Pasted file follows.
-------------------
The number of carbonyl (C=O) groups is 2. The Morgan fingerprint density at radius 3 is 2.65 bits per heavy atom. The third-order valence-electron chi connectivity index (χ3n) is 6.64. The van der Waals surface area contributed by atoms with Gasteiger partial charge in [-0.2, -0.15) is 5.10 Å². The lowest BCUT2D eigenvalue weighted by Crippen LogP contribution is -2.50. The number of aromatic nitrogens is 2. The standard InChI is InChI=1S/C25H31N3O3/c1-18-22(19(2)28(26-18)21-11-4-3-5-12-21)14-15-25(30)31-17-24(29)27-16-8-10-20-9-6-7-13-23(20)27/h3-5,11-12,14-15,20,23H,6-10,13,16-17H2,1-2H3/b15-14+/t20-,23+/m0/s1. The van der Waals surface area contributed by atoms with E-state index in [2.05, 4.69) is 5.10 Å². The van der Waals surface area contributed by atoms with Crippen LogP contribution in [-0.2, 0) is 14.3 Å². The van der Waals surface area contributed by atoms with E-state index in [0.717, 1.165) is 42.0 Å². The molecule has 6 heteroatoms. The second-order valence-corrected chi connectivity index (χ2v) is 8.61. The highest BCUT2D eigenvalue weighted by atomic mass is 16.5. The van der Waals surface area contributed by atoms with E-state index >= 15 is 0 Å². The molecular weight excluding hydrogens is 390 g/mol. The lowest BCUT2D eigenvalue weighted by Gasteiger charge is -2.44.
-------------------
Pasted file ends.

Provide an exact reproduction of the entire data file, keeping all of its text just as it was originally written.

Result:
The number of carbonyl (C=O) groups is 2. The Morgan fingerprint density at radius 3 is 2.65 bits per heavy atom. The third-order valence-electron chi connectivity index (χ3n) is 6.64. The van der Waals surface area contributed by atoms with Gasteiger partial charge in [-0.2, -0.15) is 5.10 Å². The lowest BCUT2D eigenvalue weighted by Crippen LogP contribution is -2.50. The number of aromatic nitrogens is 2. The standard InChI is InChI=1S/C25H31N3O3/c1-18-22(19(2)28(26-18)21-11-4-3-5-12-21)14-15-25(30)31-17-24(29)27-16-8-10-20-9-6-7-13-23(20)27/h3-5,11-12,14-15,20,23H,6-10,13,16-17H2,1-2H3/b15-14+/t20-,23+/m0/s1. The van der Waals surface area contributed by atoms with E-state index in [2.05, 4.69) is 5.10 Å². The van der Waals surface area contributed by atoms with Crippen LogP contribution in [-0.2, 0) is 14.3 Å². The van der Waals surface area contributed by atoms with E-state index in [0.717, 1.165) is 42.0 Å². The molecule has 6 heteroatoms. The second-order valence-corrected chi connectivity index (χ2v) is 8.61. The highest BCUT2D eigenvalue weighted by atomic mass is 16.5. The van der Waals surface area contributed by atoms with E-state index >= 15 is 0 Å². The molecular weight excluding hydrogens is 390 g/mol. The lowest BCUT2D eigenvalue weighted by Gasteiger charge is -2.44.